Children and War: Red Hand Day 12 Feb
How children respond to war and violence is interesting and worth our attention. Article 38 and 39 in the Convention on the Rights of the Child (CRC) deal with 'children in armed conflict'.
Article 39 declares that: States Parties shall take all appropriate measures to promote physical and psychological recovery and social reintegration of a child victim of: any form of neglect, exploitation, or abuse; torture or any other form of cruel, inhuman or degrading treatment or punishment; or armed conflicts. Such recovery and reintegration shall take place in an environment which fosters the health, self-respect and dignity of the child.
Sadly this task falls to the bottom of the pile, as it can only start when peace is achieved. At the best of times (and even for adult conscripted soldiers involved in war) full 'forgive-and-forget' rehabilitation is a tall order. Perhaps this is why some wars continue generation after generation.
I came across another old exhibition of drawings by children collected by Human Rights Watch in Darfur in 2005. There are small interviews with the children under each drawing.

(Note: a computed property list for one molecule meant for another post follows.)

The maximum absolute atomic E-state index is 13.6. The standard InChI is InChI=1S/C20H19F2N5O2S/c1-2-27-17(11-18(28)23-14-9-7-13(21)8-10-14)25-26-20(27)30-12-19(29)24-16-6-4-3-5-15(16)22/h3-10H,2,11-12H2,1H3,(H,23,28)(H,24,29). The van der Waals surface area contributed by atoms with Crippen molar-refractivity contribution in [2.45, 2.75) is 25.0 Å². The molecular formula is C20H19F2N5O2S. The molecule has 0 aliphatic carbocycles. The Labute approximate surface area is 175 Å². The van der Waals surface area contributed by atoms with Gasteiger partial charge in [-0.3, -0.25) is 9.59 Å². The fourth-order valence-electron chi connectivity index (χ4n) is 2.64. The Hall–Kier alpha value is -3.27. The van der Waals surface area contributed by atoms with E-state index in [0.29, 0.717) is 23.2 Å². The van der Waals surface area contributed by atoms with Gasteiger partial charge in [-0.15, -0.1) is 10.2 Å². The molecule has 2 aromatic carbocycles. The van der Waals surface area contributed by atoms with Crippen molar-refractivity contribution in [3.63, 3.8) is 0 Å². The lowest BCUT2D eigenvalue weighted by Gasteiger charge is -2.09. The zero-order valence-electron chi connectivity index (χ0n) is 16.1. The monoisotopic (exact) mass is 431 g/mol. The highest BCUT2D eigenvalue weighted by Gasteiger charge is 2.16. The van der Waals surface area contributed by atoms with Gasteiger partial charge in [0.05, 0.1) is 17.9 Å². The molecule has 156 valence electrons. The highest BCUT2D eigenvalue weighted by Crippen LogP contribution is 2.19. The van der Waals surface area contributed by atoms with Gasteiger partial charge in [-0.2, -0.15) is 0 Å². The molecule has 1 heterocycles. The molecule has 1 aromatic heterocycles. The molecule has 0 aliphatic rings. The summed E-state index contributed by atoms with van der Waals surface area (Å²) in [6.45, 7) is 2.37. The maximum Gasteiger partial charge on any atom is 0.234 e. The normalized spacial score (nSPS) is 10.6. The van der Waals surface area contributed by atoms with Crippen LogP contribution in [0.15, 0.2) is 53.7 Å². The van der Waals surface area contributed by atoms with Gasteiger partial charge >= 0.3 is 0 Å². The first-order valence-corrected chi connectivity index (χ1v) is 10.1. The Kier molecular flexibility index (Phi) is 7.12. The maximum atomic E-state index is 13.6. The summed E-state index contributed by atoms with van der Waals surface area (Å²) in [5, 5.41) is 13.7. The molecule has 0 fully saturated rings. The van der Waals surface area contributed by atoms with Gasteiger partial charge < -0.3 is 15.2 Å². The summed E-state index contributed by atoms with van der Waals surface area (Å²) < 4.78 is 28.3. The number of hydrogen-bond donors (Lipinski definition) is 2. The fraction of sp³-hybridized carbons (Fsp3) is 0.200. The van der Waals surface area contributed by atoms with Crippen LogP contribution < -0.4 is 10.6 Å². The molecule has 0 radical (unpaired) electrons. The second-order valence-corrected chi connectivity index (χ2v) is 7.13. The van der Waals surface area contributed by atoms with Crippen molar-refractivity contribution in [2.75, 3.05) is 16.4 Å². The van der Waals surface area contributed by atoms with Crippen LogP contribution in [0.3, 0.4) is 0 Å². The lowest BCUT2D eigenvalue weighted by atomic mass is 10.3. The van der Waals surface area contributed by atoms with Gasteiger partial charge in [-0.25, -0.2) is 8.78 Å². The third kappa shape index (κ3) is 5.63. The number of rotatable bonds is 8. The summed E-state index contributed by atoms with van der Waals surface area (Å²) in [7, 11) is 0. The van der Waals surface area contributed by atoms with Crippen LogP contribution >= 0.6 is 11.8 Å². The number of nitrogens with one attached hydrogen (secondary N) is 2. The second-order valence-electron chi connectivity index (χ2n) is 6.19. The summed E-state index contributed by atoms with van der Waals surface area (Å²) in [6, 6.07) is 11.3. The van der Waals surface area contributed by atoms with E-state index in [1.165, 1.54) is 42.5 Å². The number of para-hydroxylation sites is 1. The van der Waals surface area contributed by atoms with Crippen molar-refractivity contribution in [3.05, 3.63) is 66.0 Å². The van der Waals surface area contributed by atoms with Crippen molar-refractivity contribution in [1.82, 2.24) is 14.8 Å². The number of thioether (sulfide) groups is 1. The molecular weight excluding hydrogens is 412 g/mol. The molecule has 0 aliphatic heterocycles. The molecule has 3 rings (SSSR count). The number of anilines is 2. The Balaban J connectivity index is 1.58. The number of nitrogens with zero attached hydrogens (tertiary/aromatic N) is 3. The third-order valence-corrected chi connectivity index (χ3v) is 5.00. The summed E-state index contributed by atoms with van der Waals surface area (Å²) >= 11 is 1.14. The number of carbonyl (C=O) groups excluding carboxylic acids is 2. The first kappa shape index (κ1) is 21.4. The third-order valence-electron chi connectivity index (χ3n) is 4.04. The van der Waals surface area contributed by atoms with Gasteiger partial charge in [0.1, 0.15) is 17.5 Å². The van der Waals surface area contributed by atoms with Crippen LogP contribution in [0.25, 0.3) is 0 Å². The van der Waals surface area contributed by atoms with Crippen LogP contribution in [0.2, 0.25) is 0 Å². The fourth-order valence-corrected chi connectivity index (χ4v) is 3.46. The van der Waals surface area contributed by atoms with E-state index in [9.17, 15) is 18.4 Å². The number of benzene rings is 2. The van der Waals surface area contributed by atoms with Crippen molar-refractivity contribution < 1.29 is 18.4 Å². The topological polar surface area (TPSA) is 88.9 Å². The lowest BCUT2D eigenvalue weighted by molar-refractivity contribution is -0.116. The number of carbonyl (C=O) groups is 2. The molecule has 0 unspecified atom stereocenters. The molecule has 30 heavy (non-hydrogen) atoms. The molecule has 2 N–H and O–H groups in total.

The Optional Protocol to the CRC is about children in armed conflict, and has been signed by all countries (including the US, the only country with Somalia to have not signed the Convention). It lays out protection guidelines for child soldiers, another important group of children that the Amnesty Children's Rights Network have decided to dedicate their activist efforts too. For more information, go to http://www.redhandday.org/ for planned actions in early 2010.
I have also found an interesting article about the use of child soldiers in Yemen. As the events of Christmas Day in Detroit airport illlustrate, young people's minds are extremely influenced by propaganda and violence, and will be easily conscripted to join adult wars.
AFP has published an article declaring that at least three children die a day in Afghanistan, where the Taliban have no concern for medical or educational welfare.
Perhaps adults are simply too busy trying to win unwinnable wars against each other to remember to send their children to school… Or perhaps it is school (or University) that is feeding children dangerously skewed histories and prejudices?
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